The SCL500’s chassis geometry favors stability over agility, which further adds to the bike’s approachability. But its lightness (just 419 lb ready to ride), the width of its handlebar, and the narrowness of its tires (110/80-19 front, 150/70-17 rear) mean that the SCL can be tossed around like a ragdoll.
With my 34-inch inseam, I was a little folded up on the SCL500 with its low 31.1-inch seat height and high footpegs. The cleated footpegs have vibration-damping rubber inserts that can be removed to add a skosh more legroom, but the better option for me was the accessory tall seat, which adds another inch of foam for more height and support. At $64.95, it’s reasonably priced, though it only comes in brown.
- Helmet: SMK Retro Adventure
- Jacket: Highway 21 Winchester
- Gloves: Highway 21 Jab Full Perforated
- Pants: Fly Racing Resistance Jeans
- Boots: Fly Racing Tradesman
The SCL500 is the kind of bike that lends itself to customization. In addition to the tall seat, other factory accessories include a headlight visor, a high front fender, handguards, a number plate-style rear side cover, rally footpegs, a center tank pad, a 14-liter left-side soft saddlebag, a rear carrier, a 38-liter top case, heated grips, and a 12V socket. Vance & Hines also offers a high-output slip-on exhaust that is compliant in all 50 states.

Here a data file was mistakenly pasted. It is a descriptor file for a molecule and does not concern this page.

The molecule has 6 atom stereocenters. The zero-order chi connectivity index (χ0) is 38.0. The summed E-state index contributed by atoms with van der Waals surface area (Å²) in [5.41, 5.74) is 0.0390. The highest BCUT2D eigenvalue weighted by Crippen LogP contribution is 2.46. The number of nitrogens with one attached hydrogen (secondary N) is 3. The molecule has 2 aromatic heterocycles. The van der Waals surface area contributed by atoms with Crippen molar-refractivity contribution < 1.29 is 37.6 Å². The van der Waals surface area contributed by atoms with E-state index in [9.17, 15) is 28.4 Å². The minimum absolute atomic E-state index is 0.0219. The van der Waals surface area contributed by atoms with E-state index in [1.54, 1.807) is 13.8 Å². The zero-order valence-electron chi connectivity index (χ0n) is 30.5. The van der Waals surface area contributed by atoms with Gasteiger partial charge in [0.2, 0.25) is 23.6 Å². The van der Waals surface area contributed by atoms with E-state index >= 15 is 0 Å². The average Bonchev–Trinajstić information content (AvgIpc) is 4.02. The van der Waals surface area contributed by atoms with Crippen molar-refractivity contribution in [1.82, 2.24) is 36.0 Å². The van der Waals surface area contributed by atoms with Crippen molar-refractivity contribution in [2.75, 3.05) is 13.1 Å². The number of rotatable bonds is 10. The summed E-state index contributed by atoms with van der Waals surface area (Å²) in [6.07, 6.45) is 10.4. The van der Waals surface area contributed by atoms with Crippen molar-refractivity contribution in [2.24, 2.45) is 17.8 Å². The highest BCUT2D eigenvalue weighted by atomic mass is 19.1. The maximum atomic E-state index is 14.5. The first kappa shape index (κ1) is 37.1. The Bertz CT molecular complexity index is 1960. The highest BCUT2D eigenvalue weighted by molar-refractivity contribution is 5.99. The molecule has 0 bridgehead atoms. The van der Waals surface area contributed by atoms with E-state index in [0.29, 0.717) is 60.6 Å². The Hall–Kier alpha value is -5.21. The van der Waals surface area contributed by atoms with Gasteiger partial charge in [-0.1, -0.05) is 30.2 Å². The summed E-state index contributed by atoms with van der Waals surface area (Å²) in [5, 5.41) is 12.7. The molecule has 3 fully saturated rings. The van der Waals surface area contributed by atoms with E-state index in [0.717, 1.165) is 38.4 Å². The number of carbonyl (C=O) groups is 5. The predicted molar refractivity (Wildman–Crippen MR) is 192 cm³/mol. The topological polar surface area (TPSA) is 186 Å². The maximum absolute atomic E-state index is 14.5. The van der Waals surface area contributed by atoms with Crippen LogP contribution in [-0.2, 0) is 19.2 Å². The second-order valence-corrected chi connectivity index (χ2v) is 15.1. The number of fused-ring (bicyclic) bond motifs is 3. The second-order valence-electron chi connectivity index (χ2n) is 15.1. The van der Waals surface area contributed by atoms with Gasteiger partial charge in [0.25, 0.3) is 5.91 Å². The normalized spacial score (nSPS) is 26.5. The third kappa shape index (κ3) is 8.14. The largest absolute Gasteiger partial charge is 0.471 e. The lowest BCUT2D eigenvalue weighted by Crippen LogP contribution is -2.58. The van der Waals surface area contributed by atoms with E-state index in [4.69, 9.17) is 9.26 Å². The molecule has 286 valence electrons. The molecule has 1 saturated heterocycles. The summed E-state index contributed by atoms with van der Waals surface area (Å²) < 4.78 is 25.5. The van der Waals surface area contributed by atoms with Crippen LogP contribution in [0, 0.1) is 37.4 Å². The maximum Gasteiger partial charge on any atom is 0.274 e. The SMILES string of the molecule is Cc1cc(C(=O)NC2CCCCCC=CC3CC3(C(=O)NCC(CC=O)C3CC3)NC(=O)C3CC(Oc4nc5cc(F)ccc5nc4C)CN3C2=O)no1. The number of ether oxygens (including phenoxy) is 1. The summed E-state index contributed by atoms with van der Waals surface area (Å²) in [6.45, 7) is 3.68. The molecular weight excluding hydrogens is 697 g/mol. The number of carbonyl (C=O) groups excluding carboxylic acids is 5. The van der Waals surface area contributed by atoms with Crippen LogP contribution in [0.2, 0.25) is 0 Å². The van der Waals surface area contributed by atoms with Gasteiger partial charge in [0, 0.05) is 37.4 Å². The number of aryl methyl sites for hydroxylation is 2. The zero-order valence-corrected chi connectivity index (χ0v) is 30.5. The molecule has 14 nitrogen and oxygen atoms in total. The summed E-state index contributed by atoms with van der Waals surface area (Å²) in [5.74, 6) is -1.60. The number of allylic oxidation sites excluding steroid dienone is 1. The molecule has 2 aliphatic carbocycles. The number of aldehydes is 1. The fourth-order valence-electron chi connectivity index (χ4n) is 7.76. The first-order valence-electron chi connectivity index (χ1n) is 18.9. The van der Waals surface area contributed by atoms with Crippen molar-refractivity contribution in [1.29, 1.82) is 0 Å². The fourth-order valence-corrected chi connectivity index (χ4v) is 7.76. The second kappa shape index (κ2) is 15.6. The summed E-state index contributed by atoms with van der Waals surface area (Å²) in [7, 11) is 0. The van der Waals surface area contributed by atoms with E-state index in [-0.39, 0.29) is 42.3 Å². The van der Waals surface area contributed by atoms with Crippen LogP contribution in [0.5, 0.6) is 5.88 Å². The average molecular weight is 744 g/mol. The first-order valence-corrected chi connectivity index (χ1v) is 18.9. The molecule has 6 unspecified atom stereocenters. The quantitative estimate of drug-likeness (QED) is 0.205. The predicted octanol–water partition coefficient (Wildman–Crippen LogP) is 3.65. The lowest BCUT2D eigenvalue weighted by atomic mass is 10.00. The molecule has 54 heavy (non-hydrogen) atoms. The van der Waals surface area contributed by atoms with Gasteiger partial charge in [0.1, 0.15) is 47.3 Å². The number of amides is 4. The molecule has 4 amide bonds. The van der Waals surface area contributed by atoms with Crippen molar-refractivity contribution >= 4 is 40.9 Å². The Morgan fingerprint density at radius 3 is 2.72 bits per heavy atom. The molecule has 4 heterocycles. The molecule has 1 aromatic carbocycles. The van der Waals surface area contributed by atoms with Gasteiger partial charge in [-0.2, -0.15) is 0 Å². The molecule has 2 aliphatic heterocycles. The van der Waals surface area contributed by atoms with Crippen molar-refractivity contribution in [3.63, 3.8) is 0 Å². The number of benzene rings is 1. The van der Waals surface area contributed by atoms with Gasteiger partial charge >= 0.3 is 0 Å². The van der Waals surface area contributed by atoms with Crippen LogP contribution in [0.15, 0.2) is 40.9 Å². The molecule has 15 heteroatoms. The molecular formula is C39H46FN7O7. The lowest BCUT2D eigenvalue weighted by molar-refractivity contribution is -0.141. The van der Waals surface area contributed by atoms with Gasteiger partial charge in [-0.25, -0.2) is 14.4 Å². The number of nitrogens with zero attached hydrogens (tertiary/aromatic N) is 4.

Other than limited legroom for my frame, my only real complaint about the SCL500 is its instrumentation. It has a single round instrument panel that’s light-on-black LCD. Available features includes a clock, a gear position indicator, a speedometer, a fuel gauge, and multifunction display that can be scrolled through for different info (odometer, tripmeter A/B, average mpg A/B, instant mpg, and reserve fuel tripmeter). The instrument panel lacks a tachometer, it’s difficult read in bright sunlight, and it’s all but useless when wearing polarized sunglasses. For a retro bike like this, an analog speedometer with an inset multifunction display would be sweet.
After logging just over 100 miles in and around Ventura, mostly on backroads where I did my best to wring the SCL’s neck, the bike’s fuel economy reading was 60.6 mpg. That translates to 194 miles of range, which would be even higher for a typical owner who cruises around or commutes in a less caffeinated, type-A state of mind.
All in all, the Honda SCL500 is a helluva lot of fun, and in Candy Orange, it turns a lot of heads (a more subdued Matte Laurel Green Metallic color option is also available).
2023 Honda SCL500 Specifications
- Base Price: $6,799
- Website: Powersports.Honda.com
- Warranty: 1 yr., unltd. miles
- Engine Type: Liquid-cooled, transverse parallel-Twin, DOHC w/ 4 valves per cyl.
- Displacement: 471cc
- Bore x Stroke: 67.0 x 66.8mm
- Transmission: 6-speed, cable-actuated slip/assist wet clutch
- Final Drive: Chain
- Wheelbase: 58.4 in.
- Rake/Trail: 27 degrees/4.3 in.
- Seat Height: 31.1 in.
- Wet Weight: 419 lb
- Fuel Capacity: 3.2 gal.
- Fuel Consumption: 60.6 mpg (per bike’s instruments)